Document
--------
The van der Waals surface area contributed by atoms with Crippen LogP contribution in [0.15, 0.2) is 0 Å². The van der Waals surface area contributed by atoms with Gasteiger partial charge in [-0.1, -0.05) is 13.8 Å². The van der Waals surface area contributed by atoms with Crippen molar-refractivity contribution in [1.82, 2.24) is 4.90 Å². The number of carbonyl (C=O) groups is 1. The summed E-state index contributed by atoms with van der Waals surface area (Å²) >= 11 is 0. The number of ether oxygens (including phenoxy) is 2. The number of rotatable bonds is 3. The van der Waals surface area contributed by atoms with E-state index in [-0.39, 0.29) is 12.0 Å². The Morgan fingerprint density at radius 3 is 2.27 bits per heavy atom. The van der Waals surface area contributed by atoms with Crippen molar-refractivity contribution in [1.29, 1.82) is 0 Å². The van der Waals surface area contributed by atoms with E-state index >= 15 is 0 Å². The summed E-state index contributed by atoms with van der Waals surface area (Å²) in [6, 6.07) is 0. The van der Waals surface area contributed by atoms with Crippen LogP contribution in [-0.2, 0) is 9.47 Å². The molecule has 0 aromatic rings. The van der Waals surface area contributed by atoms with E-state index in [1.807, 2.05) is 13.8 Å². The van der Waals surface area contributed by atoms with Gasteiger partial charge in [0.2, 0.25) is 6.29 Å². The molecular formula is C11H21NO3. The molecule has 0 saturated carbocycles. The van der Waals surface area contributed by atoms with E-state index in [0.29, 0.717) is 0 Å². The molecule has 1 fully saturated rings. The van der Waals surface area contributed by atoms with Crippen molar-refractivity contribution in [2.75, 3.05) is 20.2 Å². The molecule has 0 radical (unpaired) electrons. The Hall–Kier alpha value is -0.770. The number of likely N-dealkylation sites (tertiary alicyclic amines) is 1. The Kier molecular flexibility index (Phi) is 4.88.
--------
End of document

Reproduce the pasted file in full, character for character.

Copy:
The van der Waals surface area contributed by atoms with Crippen LogP contribution in [0.15, 0.2) is 0 Å². The van der Waals surface area contributed by atoms with Gasteiger partial charge in [-0.1, -0.05) is 13.8 Å². The van der Waals surface area contributed by atoms with Crippen molar-refractivity contribution in [1.82, 2.24) is 4.90 Å². The number of carbonyl (C=O) groups is 1. The summed E-state index contributed by atoms with van der Waals surface area (Å²) >= 11 is 0. The number of ether oxygens (including phenoxy) is 2. The number of rotatable bonds is 3. The van der Waals surface area contributed by atoms with E-state index in [-0.39, 0.29) is 12.0 Å². The Morgan fingerprint density at radius 3 is 2.27 bits per heavy atom. The van der Waals surface area contributed by atoms with Crippen molar-refractivity contribution in [1.29, 1.82) is 0 Å². The van der Waals surface area contributed by atoms with E-state index >= 15 is 0 Å². The summed E-state index contributed by atoms with van der Waals surface area (Å²) in [6, 6.07) is 0. The van der Waals surface area contributed by atoms with Crippen LogP contribution in [-0.2, 0) is 9.47 Å². The molecule has 0 aromatic rings. The van der Waals surface area contributed by atoms with E-state index in [1.807, 2.05) is 13.8 Å². The van der Waals surface area contributed by atoms with Gasteiger partial charge in [0.2, 0.25) is 6.29 Å². The molecular formula is C11H21NO3. The molecule has 0 saturated carbocycles. The van der Waals surface area contributed by atoms with E-state index in [0.29, 0.717) is 0 Å². The molecule has 1 fully saturated rings. The van der Waals surface area contributed by atoms with Crippen molar-refractivity contribution in [2.75, 3.05) is 20.2 Å². The molecule has 0 radical (unpaired) electrons. The Hall–Kier alpha value is -0.770. The number of likely N-dealkylation sites (tertiary alicyclic amines) is 1. The Kier molecular flexibility index (Phi) is 4.88.